IMLR Graduate Forum

IMLR Graduate Forum
Date
3 December 2019, 6.00pm - 7.30pm
Type
Research Training
Venue
Room 234, Second Floor, Senate House, Malet Street, London WC1E 7HU
Description

The IMLR Graduate Forum is a friendly and informal space to meet other MA, PhD and PostDoc researchers, share your ideas and work-in-progress and get constructive feedback from peers across languages and institutions. 

All presentations are followed by a Q&A with free wine and nibbles.


Session 2: Historical perspectives in the global 20th century


1. Marta Fossati 'When Aesthetics Meets Ethics: The South African Short Story from a Diachronic Perspective'

When Aesthetics Meets Ethics: The South African Short Story from a Diachronic Perspective
My project investigates the diachronic development of the literary genre of the anglophone short story in South Africa, starting from the 1930s to the present day. A diachronic perspective has been chosen because it offers the possibility of understanding how the evolution of the South African political situation did inform the shaping of a precise literary genre, imported from the Western textual practice. It is in this union between ethics and aesthetics that the paradigms of postcolonialism meet a project on the study of a textual genre. Indeed, my research project covers two different research areas: on the one hand it is part of the postcolonial studies; on the other hand, this project focuses on the study of a literary genre – that of the short story, with a corpus of short fiction by seven different writers. The choice of a diachronic perspective allows to fill a gap in previous and coeval critical studies. Indeed, a lack of in-depth textual analyses on the short stories of non-contemporary South African writers can be identified, particularly as far as texts of the 30s and 40s are concerned. In my analysis of short fiction, moreover, also literary magazines are taken into consideration as the essential means for the codification and circulation of literary knowledge, and for the creation of a canon. Interestingly, this element has brought about a cross-fertilisation between journalism and short fiction in South African literature: several news reports display fictional features, whereas many short stories resemble – and are sometimes categorised as – factual texts. However, critical studies tend to mention this union of different genres without a textual analysis to support this hypothesis, focusing almost exclusively on the period of the fifties and sixties. Instead, the role played by the black press has been germane to the development of fictional texts – first and foremost short stories – since the early twenties. My research project thus intends to explore this feature of genre mobility, so typical of South African short fiction, to try and demonstrate on a textual level how South African writers use factual stylistic features that belong to journalism in their short stories. Ultimately, a corpus of texts by non-white writers has been chosen because it bears witness to the deep intertwining between ethics and aesthetics. However, a formal comparison with stories written by whites is also necessary in order to highlight possible similarities or disparities among the literary works that do not necessarily bring back readers to the rigid white-black dichotomy of apartheid.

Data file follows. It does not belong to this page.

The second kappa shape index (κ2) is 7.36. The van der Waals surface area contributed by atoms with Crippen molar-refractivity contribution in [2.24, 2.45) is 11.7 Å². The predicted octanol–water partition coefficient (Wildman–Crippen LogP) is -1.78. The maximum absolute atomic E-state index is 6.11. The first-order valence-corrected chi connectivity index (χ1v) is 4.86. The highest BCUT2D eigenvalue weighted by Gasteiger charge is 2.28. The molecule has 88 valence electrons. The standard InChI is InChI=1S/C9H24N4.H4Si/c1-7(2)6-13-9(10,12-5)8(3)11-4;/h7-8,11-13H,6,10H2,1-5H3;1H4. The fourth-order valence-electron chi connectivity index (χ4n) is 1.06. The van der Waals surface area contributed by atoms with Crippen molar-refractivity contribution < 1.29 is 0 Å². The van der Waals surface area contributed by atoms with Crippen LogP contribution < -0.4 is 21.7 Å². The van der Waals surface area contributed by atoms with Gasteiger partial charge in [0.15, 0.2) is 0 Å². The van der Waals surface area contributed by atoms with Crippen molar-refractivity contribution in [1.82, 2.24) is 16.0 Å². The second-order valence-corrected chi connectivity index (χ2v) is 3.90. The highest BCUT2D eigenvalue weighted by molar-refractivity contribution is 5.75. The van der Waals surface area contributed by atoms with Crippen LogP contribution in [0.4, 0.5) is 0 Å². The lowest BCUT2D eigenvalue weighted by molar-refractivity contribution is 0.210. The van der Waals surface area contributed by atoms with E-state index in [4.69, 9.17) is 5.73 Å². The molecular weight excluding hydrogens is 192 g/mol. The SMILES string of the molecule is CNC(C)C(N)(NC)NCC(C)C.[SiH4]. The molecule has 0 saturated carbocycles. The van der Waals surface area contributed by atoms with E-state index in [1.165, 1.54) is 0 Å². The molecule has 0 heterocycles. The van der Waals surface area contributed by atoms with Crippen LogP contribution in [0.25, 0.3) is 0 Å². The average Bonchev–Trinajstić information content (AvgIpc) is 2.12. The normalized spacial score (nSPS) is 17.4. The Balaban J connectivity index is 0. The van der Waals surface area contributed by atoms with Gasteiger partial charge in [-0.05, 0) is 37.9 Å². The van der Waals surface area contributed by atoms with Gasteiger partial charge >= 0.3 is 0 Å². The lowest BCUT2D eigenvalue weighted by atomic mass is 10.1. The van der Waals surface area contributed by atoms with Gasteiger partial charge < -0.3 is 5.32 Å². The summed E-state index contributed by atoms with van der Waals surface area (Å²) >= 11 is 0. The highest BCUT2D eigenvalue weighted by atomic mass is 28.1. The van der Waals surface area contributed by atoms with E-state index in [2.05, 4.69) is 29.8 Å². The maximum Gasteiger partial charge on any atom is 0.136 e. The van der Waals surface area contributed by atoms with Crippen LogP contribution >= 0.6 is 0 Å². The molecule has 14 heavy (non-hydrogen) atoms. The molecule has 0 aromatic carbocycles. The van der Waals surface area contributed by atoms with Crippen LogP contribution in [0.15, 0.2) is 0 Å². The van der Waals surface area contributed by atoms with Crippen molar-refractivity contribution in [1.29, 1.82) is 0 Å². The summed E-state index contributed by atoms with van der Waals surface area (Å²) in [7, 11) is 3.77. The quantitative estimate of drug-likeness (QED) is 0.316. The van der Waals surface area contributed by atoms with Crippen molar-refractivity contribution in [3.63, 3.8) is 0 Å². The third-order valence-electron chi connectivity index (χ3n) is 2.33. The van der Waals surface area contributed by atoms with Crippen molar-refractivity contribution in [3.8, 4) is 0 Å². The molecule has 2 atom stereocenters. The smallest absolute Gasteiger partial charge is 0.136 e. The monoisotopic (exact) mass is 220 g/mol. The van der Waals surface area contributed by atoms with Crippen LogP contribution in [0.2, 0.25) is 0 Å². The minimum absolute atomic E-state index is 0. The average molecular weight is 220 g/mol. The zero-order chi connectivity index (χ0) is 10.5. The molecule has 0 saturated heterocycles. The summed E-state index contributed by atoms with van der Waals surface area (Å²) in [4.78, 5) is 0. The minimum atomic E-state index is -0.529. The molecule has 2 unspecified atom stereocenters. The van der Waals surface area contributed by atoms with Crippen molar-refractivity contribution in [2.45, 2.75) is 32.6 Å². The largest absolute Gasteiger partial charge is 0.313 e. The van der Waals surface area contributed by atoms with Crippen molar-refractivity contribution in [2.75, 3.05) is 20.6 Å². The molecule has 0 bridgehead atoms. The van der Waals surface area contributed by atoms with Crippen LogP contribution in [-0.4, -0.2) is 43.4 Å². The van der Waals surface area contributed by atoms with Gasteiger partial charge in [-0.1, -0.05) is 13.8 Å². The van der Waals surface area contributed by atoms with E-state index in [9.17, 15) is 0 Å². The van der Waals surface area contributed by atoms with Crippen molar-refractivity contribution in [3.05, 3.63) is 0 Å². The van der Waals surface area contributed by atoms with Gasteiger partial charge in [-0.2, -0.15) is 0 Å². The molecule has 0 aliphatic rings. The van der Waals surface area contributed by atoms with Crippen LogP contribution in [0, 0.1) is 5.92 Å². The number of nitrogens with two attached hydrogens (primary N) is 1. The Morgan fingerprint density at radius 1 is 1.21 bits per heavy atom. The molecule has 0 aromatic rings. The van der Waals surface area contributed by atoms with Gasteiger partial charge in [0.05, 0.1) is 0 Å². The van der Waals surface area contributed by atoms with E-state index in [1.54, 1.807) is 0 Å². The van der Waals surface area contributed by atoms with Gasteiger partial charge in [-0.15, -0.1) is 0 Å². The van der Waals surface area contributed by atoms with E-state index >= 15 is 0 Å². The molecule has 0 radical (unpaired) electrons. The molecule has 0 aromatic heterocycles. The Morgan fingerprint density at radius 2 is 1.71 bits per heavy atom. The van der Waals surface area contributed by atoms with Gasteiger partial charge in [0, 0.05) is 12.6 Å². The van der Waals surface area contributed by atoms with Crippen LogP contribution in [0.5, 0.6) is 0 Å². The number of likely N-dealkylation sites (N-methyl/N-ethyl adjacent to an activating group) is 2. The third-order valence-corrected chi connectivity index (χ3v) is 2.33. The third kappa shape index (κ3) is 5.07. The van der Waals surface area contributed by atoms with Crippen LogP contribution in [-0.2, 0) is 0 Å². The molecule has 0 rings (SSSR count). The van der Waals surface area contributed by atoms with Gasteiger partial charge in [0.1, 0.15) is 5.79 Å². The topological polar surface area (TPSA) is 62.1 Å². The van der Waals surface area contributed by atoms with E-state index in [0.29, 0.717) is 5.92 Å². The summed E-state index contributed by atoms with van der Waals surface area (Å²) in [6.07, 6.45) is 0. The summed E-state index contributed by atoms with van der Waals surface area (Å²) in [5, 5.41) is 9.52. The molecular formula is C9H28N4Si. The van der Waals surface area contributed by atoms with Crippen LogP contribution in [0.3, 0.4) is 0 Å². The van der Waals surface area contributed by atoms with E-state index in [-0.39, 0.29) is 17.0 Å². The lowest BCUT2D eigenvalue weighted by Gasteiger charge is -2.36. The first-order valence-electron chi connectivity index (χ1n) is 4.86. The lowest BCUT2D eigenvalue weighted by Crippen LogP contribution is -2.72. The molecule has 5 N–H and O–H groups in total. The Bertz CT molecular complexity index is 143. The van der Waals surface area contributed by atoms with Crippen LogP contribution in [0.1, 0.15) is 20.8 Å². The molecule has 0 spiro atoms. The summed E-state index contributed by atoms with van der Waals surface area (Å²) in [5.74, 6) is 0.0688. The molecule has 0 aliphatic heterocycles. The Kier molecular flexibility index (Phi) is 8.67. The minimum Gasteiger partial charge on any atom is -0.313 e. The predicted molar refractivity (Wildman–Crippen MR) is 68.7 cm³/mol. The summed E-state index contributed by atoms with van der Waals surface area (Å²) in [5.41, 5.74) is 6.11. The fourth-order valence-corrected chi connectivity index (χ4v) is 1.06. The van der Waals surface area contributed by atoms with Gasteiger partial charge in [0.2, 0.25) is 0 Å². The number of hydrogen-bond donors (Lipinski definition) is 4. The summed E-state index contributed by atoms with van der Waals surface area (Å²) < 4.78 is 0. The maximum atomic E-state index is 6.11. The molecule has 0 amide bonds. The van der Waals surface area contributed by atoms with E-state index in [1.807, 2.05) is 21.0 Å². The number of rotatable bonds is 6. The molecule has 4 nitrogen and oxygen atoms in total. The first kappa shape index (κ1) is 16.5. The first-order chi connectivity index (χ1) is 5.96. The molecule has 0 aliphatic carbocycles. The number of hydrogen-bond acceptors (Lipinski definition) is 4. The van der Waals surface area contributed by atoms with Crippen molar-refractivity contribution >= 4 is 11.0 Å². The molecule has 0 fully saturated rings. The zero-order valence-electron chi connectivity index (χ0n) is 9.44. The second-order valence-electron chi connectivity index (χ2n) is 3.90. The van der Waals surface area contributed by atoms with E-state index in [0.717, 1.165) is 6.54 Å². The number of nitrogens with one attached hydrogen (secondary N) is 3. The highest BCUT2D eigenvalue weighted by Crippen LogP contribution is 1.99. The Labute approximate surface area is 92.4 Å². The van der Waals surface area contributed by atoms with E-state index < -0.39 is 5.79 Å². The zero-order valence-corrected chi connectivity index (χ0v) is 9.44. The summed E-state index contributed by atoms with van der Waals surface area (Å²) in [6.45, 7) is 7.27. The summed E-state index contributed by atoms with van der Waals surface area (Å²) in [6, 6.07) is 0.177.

2. Mathis Jonathan Olafson 'Surrounded by the Enemy? The German Minority in Britain and France 1914-1924'

Using archival resources at the University of London, my project seeks to understand the social attitudes surrounding the German diaspora in Britain and France during World War One and the Interwar period, leading up to 1924. How did Germans assimilate and resist their adopted environments, and the cultural backlash that they faced following the conflicts of the Great War? Using archival footage, photography, interviews and newspaper articles, my research is premised on asking whether the atmosphere it investigates may have led to the rival concepts of Europe's future, that would eventually lead to the rise of Nazism in the following decade, and the conflict it subsequently provoked.


University Statement on Senate House Protests (April 2019)

Contact

Kremena Velinova
kremena.velinova@sas.ac.uk
020 7664 4884